I am honored to be in the current issue, March/April 2013.

yankeemagNew England’s Finest.  The Made-in-New England Kitchen, tools and serving pieces from local artisans.

Pottery Apprentice

I have been wanting to share some photos of my apprentice’s work, Gemma Farrell.  Gemma is really into drawing images via a sgraffito technique.  Every thing she does is by hand… no they are not decals!  The images vary from realistic body parts, including hearts and ovaries, to birds, and feathers!  You can find her work at Pinch in Northampton MA.  I keep telling her she needs to sell these to Cardiologists! 

gemma 3 gemma 1 Gemma Mug with Heartgemma 4

Teaching my Apprentice about Kiln Repair

Today my apprentice Gemma Farrell got her first look inside of the control panel of my L&L Kiln. I really feel it’s important that my apprentices know every aspect of the pottery business, plus walk away from the two years with great pots.  Gemma already has the great pots, (which I will show off in the next post.)  She just needs the biz end of it… the part they don’t teach you in art school.

Repairing an electric kiln


Gemma learning how to fix a kiln

It was definitely time to change the element wires and the thermocouples.  How did I know this you might ask…  well the first sign is that the element wires are starting to grey and flatten in areas… but still work.  The most notable reason to change them now, is that the kiln is taking longer and longer to fire… a sure sign it’s going to break down soon.  The other reason to really, really change them now is that I do not have a big show coming up this month. It seems that kilns tend to break down in the middle of a firing, right before an important show or the holiday season!   My next big show is the pottery trail at the end of April… and I better have the kiln heathly for all the firings coming up!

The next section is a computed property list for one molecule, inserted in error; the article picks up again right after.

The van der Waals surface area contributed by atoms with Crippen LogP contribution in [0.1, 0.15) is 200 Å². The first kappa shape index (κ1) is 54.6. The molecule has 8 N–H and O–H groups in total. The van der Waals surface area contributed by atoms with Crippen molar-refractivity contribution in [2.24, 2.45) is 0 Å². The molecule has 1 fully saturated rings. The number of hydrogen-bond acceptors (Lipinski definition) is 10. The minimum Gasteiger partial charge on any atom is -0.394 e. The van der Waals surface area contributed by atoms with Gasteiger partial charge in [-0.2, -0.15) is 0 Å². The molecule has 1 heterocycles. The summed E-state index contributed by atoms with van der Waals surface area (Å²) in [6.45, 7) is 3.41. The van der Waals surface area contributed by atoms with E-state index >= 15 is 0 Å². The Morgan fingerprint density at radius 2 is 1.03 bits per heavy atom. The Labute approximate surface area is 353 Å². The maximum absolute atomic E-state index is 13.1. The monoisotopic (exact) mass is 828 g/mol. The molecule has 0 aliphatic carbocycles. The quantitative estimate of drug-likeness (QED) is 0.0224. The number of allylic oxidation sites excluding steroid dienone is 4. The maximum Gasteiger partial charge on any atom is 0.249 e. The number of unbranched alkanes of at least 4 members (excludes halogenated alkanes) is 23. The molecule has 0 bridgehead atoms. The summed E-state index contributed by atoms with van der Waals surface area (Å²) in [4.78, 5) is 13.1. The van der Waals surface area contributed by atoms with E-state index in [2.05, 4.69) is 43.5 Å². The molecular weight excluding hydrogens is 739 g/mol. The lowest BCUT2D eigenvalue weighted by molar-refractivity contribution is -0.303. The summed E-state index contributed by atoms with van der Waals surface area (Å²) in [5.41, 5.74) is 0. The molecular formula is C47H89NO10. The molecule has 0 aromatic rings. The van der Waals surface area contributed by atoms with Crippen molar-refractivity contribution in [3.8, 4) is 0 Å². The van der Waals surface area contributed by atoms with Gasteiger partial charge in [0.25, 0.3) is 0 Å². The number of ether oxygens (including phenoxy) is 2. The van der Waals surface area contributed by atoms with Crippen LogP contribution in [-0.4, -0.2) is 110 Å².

Whew, take a look at that old thermocouple compared to what it looks like new… won’t be long before that’s a goner.  It’s been over a hundred firings… when that time comes along I know it’s time to take a look at them!

therrmocouple new and old

Big Pots, Shellac Resist, and the Flu

Why did I make big pots the first day of the flu?  Well I knew I was only going to get sicker, so while I could, I made ten little pitchers, five large urns for resist work, and three other large urns.  The second day of the flu I made lids, and slept. The third day I trimmed all the pots, and slept.  The fourth day I slept, trimmed lids, joined knobs, and carved urns.  The remaining ten days I’ve slept, carved urns, took photo’s and slept…  and vowed to get a flu shot next year!

Here are some nice shots of the urns in process.  It’s a very long process, between the throwing, trimming, and carving the feet and rim.  Once the pot dries completely liquid wax resist is brushed on to create the floral pattern.  (This process is known as shellac resist or hydro abrasion).  Then comes the long process of rubbing away the clay with a sponge, (which I thought would be a nice sitting down job while not having much energy).  Where there is no resist the clay slowly gets etched away.

willow watching tall urns freshly thrown

Just finished carving_lucy fagella Tall Urns Drying_Lucy Fagella

The carving process_lucy fagella details_lucy fagella Large Urns Drying_lucy fagella

Here is a finished mini version of the large urn… a little keepsake in my son Andrew’s hands. To see more of these and other urns visit my website and or LuciaUrns on etsy.

White on White Petite Keepsake_Lucy Fagella 

If you want to see a nice little video on this method, check out Ron Philbeck  , “Hydro Abrasion”  He explains it very well!


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Lucy Fagella Pottery Events 2017

Lucy on

Lucy on

2017 Pottery Trail

Asparagus Valley Pottery Trail 2017

Lucy’s Interview on the PottersCast

Lucy Fagella

Aside from my studio you can find my work at the following shops and galleries.

Aside from my studio you can find my work at the following shops and galleries.